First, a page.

Night Revel of the Emperor Yang of the Sui Dynasty
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Emperor Yang of the Sui dynasty (隋炀帝, r. 606-18) is known for many achievements, such as linking the Yellow and Yangzi Rivers with the man-made Grand Canal, leading successful military campaigns expanding the Sui territory, and being accomplished in the arts. Despite those, Emperor Yang is also considered to have brought disaster to the country and misery to the people late in his life with his unwise rule and decadent and debauched lifestyle with his concubines. In the West Park, outside Luoyang, his consorts (wives who ranked lower than his primary wife, the empress) often organised his concubines to do equestrian performances and variety shows to entertain the emperor and please his inflated ego.
One of the best known of these vignettes was the procession of Lady Wang Zhaojun (王昭君, c.52 – c.15 BCE) in a moonlit night. (Lady Wang Zhaojun was one of the legendary Four Beauties of Ancient China. She had been in the harem of Emperor Yuan of the Western Han dynasty [汉元帝, 206 BCE – 8 CE]. He eventually sent her off by horseback in a procession to marry a Central Asian tribal chieftain.) The elderly Emperor Yang is often depicted enthusiastically observing his elegant court ladies showing off their riding skills in the spirit of Lady Wang, while anticipating further antics to follow.
This scene has often been mistaken as ‘female generals of the Yang family’(杨门女将) by many art historians. However, Dr Yibin Ni has found that historical woodblock illustrations such as that of the novel Romance of Sui and Tang (隋唐演义), and New-Year prints such as Wang Zhaojun’s Galloping Horses (新彩昭君跑马) bear similar scenes with clear written titles which reveal that the scene is actually meant to be a cautionary tale for rulers. Chu Renhuo (褚人获)’s Romance of Sui and Tang fictionalises the historical events leading to the fall of the Sui dynasty and the subsequent rise of the Tang.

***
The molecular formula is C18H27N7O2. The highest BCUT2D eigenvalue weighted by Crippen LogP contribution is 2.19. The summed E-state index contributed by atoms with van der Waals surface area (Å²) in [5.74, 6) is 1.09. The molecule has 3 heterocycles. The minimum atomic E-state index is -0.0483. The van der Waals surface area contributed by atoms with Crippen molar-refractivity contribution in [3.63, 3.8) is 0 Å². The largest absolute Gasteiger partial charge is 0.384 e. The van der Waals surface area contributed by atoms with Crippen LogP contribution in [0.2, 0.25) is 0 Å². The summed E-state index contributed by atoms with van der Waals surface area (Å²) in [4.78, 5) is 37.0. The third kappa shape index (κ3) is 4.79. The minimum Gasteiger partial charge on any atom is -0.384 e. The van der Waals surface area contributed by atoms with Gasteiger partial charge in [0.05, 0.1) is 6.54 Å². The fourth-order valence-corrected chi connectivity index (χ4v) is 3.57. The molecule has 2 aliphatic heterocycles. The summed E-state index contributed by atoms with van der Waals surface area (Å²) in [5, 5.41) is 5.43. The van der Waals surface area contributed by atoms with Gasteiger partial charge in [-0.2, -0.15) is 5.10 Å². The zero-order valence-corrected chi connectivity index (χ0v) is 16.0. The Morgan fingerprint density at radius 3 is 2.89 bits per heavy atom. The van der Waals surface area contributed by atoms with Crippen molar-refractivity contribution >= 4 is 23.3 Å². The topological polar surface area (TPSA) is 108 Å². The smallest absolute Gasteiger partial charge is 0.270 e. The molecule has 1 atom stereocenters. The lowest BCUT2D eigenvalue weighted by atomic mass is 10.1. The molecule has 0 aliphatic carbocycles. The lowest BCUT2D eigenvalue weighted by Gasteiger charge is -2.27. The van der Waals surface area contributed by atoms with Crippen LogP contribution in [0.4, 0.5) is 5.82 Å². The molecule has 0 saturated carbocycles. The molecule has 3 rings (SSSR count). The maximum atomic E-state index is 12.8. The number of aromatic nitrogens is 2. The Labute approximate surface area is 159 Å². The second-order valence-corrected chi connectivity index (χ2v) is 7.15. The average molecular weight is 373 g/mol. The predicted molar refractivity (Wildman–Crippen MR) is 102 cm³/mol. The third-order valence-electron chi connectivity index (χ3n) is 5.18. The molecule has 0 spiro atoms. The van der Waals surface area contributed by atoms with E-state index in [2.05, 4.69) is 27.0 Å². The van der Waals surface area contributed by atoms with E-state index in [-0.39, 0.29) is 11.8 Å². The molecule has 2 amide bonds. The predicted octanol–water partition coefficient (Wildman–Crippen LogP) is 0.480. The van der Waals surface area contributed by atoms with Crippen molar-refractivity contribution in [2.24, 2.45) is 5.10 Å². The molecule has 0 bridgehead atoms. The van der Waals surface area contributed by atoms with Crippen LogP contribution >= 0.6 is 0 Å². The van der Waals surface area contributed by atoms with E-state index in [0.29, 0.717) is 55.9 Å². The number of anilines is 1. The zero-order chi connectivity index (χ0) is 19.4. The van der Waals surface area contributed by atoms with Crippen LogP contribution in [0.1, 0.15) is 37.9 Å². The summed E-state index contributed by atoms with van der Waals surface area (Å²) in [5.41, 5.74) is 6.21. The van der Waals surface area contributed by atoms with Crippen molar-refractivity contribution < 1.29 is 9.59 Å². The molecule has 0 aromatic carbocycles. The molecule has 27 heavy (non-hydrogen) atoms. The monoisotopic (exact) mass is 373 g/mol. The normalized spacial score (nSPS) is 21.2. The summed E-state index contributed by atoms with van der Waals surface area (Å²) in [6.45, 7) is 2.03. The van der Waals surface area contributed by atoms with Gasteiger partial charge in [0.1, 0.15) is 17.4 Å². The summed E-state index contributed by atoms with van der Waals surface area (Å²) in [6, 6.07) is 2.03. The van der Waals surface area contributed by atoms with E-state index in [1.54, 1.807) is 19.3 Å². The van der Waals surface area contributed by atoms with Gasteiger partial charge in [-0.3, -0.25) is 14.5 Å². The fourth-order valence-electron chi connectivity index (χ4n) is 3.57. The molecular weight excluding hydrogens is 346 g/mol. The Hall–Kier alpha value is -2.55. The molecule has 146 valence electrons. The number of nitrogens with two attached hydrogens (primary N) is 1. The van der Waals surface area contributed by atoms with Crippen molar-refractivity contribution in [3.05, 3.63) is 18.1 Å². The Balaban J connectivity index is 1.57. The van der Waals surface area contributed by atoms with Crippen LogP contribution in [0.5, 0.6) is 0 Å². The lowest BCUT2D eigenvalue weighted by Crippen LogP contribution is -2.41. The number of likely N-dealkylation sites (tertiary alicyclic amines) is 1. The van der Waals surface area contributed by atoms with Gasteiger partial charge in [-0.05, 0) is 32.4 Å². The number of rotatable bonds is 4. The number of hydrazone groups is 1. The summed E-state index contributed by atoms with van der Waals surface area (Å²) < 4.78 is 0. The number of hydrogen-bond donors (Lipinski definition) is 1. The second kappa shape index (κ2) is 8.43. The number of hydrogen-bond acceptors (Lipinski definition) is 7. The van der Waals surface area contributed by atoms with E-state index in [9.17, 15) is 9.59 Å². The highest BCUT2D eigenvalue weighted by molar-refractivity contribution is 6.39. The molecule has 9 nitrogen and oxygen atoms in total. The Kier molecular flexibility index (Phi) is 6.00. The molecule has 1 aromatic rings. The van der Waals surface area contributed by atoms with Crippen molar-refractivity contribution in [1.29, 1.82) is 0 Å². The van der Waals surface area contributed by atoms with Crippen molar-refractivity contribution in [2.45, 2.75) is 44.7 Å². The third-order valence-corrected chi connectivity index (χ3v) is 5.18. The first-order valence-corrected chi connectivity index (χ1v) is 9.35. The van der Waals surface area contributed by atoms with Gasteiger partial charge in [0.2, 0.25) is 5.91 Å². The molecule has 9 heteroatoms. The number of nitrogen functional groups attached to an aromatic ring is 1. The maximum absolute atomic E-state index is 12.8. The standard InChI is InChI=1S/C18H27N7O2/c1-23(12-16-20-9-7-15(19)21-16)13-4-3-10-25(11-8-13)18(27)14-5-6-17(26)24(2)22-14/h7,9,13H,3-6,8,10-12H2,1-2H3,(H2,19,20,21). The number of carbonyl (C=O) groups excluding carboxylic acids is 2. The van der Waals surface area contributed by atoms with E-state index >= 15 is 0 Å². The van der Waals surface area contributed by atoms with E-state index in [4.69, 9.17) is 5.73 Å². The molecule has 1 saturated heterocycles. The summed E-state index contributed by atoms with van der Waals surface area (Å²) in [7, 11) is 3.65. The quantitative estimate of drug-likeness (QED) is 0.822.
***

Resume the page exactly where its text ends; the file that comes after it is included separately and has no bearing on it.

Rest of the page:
Jeffrey P. Stamen and Cynthia Volk with Yibin Ni (2017), A Culture Revealed: Kangxi-Era Chinese Porcelain from the Jie Rui Tang Collection 文采卓然：潔蕊堂藏康熙盛世瓷, Jieruitang Publishing, Bruges, pp. 30-33.
Fig1-4: porcelain vase, Kangxi period (1662-1722), Qing dynasty, courtesy of the Jie Rui Tang Collection
Fig 5-8: famille-rose baluster jars with covers, Yongzheng period (1723-1735), Qing dynasty, courtesy of Christie’s auction, Nov 5, 2019
Fig 9: New Year colour print (detail), Wang Zhaojun’s Galloping Horses, the Republic Period (1911-1949), Taohuawu, Suzhou
Fig 10: woodblock print illustration of the novel Romance of Sui and Tang, published by Chu Renhuo in 1695